In the last two posts in my Fourier transform series I discussed the continuous-time Fourier transform. Today I want to start getting "discrete" by introducing the discrete-time Fourier transform (DTFT).
The DTFT is defined by this pair of transform equations:
Here x[n] is a discrete sequence defined for all n:
I am following the notational convention (see Oppenheim and Schafer, Discrete-Time Signal Processing) of using brackets to distinguish between a discrete sequence and a continuous-time function. n is unitless. The frequency-domain variable, , is continuous with units of radians.
Note that is periodic with period .
Here are a few common transform pairs:
DTFT of Unit Impulse
DTFT of Rectangular Pulse
Note that the DTFT of a rectangular pulse is similar to but not exactly a sinc function. It resembles the sinc function between and , but recall that is periodic, unlike the sinc function.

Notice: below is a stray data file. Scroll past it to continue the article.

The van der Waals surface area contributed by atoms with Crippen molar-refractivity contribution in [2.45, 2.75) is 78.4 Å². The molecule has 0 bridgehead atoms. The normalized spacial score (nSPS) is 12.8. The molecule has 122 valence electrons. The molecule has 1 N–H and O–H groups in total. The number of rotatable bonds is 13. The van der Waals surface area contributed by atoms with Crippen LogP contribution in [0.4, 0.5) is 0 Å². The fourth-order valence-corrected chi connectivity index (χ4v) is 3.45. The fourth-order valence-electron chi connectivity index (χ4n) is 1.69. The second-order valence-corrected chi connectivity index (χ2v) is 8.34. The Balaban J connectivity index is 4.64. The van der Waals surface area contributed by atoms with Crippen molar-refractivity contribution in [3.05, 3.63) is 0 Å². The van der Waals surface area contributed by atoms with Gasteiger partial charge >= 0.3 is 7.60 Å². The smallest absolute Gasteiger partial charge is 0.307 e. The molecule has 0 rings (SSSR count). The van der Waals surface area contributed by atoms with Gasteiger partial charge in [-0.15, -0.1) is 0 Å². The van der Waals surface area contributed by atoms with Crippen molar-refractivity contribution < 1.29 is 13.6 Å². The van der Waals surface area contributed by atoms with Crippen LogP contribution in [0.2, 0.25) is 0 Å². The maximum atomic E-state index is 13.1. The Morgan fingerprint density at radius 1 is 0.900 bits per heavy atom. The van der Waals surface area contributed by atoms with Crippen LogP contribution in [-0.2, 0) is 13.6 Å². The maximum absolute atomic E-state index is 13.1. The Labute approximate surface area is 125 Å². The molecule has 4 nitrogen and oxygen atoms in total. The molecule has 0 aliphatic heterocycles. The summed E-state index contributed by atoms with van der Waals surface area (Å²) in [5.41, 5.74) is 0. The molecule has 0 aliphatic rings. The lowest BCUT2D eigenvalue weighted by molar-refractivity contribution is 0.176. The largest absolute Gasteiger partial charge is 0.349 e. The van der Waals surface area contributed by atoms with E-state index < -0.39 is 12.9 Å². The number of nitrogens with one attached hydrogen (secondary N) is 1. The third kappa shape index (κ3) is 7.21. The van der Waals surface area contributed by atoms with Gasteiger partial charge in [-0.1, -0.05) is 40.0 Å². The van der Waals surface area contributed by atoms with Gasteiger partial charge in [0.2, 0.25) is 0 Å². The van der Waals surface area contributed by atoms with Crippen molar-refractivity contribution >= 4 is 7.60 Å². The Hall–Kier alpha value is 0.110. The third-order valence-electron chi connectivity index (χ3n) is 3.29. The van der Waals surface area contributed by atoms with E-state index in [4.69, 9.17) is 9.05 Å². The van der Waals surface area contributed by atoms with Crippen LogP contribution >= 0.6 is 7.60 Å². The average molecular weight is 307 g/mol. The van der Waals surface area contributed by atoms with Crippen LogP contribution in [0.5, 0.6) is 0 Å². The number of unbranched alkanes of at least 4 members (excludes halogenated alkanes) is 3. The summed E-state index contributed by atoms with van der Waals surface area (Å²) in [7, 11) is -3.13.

DTFT of Cosine
The DTFT of a discrete cosine function is a periodic train of impulses:
I updated the above plot on 6-Jan-2010 to show the location of the impulses. -SE
Because of the periodicity of it is very common when plotting the DTFT to plot it over the range of just one period: . For example, the DTFT of the rectangular pulse will most often be shown like this:
Next time I'll discuss the relationship between the continuous-time and the discrete-time Fourier transforms. Until then, Happy New Year everyone!
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